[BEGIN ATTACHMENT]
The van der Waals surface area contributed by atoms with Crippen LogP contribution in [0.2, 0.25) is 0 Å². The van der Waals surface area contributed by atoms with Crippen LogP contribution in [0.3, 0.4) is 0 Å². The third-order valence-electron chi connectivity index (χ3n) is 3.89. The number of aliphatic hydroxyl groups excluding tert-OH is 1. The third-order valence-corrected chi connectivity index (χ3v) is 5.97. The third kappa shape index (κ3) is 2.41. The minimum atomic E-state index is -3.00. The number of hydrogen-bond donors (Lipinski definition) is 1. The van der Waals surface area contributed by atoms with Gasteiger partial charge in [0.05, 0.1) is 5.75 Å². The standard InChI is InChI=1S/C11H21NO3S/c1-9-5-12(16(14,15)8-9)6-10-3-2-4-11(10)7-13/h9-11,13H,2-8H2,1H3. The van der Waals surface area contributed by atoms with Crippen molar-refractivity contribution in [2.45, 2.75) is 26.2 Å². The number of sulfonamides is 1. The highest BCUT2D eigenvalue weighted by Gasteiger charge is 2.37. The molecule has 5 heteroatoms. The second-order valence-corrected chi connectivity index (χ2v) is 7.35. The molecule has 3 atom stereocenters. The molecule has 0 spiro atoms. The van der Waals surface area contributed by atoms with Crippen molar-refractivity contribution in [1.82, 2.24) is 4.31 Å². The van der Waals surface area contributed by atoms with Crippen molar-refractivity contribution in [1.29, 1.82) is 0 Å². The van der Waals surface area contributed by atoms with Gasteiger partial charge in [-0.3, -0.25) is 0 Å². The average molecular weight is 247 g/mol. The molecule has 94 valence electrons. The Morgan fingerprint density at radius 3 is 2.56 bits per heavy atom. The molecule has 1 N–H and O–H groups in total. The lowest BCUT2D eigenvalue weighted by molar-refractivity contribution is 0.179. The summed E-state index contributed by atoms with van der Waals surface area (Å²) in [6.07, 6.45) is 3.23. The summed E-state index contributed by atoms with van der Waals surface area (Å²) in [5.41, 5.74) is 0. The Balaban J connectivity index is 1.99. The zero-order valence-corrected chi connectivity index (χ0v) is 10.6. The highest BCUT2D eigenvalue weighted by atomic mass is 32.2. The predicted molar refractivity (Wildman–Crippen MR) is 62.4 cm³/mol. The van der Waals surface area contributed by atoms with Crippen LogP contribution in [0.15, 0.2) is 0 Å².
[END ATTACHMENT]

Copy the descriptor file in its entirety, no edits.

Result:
The van der Waals surface area contributed by atoms with Crippen LogP contribution in [0.2, 0.25) is 0 Å². The van der Waals surface area contributed by atoms with Crippen LogP contribution in [0.3, 0.4) is 0 Å². The third-order valence-electron chi connectivity index (χ3n) is 3.89. The number of aliphatic hydroxyl groups excluding tert-OH is 1. The third-order valence-corrected chi connectivity index (χ3v) is 5.97. The third kappa shape index (κ3) is 2.41. The minimum atomic E-state index is -3.00. The number of hydrogen-bond donors (Lipinski definition) is 1. The van der Waals surface area contributed by atoms with Gasteiger partial charge in [0.05, 0.1) is 5.75 Å². The standard InChI is InChI=1S/C11H21NO3S/c1-9-5-12(16(14,15)8-9)6-10-3-2-4-11(10)7-13/h9-11,13H,2-8H2,1H3. The van der Waals surface area contributed by atoms with Crippen molar-refractivity contribution in [2.45, 2.75) is 26.2 Å². The number of sulfonamides is 1. The highest BCUT2D eigenvalue weighted by Gasteiger charge is 2.37. The molecule has 5 heteroatoms. The second-order valence-corrected chi connectivity index (χ2v) is 7.35. The molecule has 3 atom stereocenters. The molecule has 0 spiro atoms. The van der Waals surface area contributed by atoms with Crippen molar-refractivity contribution in [1.82, 2.24) is 4.31 Å². The van der Waals surface area contributed by atoms with Crippen molar-refractivity contribution in [1.29, 1.82) is 0 Å². The van der Waals surface area contributed by atoms with Gasteiger partial charge in [-0.3, -0.25) is 0 Å². The average molecular weight is 247 g/mol. The molecule has 94 valence electrons. The Morgan fingerprint density at radius 3 is 2.56 bits per heavy atom. The molecule has 1 N–H and O–H groups in total. The lowest BCUT2D eigenvalue weighted by molar-refractivity contribution is 0.179. The summed E-state index contributed by atoms with van der Waals surface area (Å²) in [6.07, 6.45) is 3.23. The summed E-state index contributed by atoms with van der Waals surface area (Å²) in [5.41, 5.74) is 0. The Balaban J connectivity index is 1.99. The zero-order valence-corrected chi connectivity index (χ0v) is 10.6. The highest BCUT2D eigenvalue weighted by atomic mass is 32.2. The predicted molar refractivity (Wildman–Crippen MR) is 62.4 cm³/mol. The van der Waals surface area contributed by atoms with Crippen LogP contribution in [0.15, 0.2) is 0 Å².